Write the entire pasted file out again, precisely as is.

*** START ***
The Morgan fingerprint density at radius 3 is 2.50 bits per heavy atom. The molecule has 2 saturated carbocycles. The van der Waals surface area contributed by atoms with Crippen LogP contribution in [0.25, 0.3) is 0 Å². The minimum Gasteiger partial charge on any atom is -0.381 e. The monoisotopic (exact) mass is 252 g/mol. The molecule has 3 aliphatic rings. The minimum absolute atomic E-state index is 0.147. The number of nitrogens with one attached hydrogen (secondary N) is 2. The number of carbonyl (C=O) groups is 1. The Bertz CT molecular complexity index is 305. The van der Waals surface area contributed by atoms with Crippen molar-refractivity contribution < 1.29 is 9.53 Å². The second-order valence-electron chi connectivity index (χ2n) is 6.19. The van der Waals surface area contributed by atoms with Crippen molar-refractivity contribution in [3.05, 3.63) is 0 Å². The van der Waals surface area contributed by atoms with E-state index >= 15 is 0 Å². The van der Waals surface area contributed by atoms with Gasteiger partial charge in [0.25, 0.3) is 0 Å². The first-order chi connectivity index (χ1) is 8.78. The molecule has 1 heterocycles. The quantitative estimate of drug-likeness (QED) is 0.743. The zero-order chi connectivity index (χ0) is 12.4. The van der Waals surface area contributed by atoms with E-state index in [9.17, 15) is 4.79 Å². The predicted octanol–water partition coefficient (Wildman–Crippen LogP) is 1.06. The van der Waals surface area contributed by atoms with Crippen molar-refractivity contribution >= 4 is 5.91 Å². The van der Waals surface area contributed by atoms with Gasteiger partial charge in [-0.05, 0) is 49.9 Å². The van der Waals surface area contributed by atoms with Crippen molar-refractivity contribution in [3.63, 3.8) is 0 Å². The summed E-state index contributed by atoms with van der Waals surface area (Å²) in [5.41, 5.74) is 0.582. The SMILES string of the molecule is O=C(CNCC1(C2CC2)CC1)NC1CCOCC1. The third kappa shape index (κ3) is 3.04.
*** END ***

The Morgan fingerprint density at radius 3 is 2.50 bits per heavy atom. The molecule has 2 saturated carbocycles. The van der Waals surface area contributed by atoms with Crippen LogP contribution in [0.25, 0.3) is 0 Å². The minimum Gasteiger partial charge on any atom is -0.381 e. The monoisotopic (exact) mass is 252 g/mol. The molecule has 3 aliphatic rings. The minimum absolute atomic E-state index is 0.147. The number of nitrogens with one attached hydrogen (secondary N) is 2. The number of carbonyl (C=O) groups is 1. The Bertz CT molecular complexity index is 305. The van der Waals surface area contributed by atoms with Crippen molar-refractivity contribution < 1.29 is 9.53 Å². The second-order valence-electron chi connectivity index (χ2n) is 6.19. The van der Waals surface area contributed by atoms with Crippen molar-refractivity contribution in [3.05, 3.63) is 0 Å². The van der Waals surface area contributed by atoms with E-state index >= 15 is 0 Å². The van der Waals surface area contributed by atoms with Gasteiger partial charge in [0.25, 0.3) is 0 Å². The first-order chi connectivity index (χ1) is 8.78. The molecule has 1 heterocycles. The quantitative estimate of drug-likeness (QED) is 0.743. The zero-order chi connectivity index (χ0) is 12.4. The van der Waals surface area contributed by atoms with E-state index in [9.17, 15) is 4.79 Å². The predicted octanol–water partition coefficient (Wildman–Crippen LogP) is 1.06. The van der Waals surface area contributed by atoms with Crippen molar-refractivity contribution >= 4 is 5.91 Å². The van der Waals surface area contributed by atoms with Gasteiger partial charge in [-0.05, 0) is 49.9 Å². The van der Waals surface area contributed by atoms with Crippen molar-refractivity contribution in [3.63, 3.8) is 0 Å². The summed E-state index contributed by atoms with van der Waals surface area (Å²) in [5.41, 5.74) is 0.582. The SMILES string of the molecule is O=C(CNCC1(C2CC2)CC1)NC1CCOCC1. The third kappa shape index (κ3) is 3.04.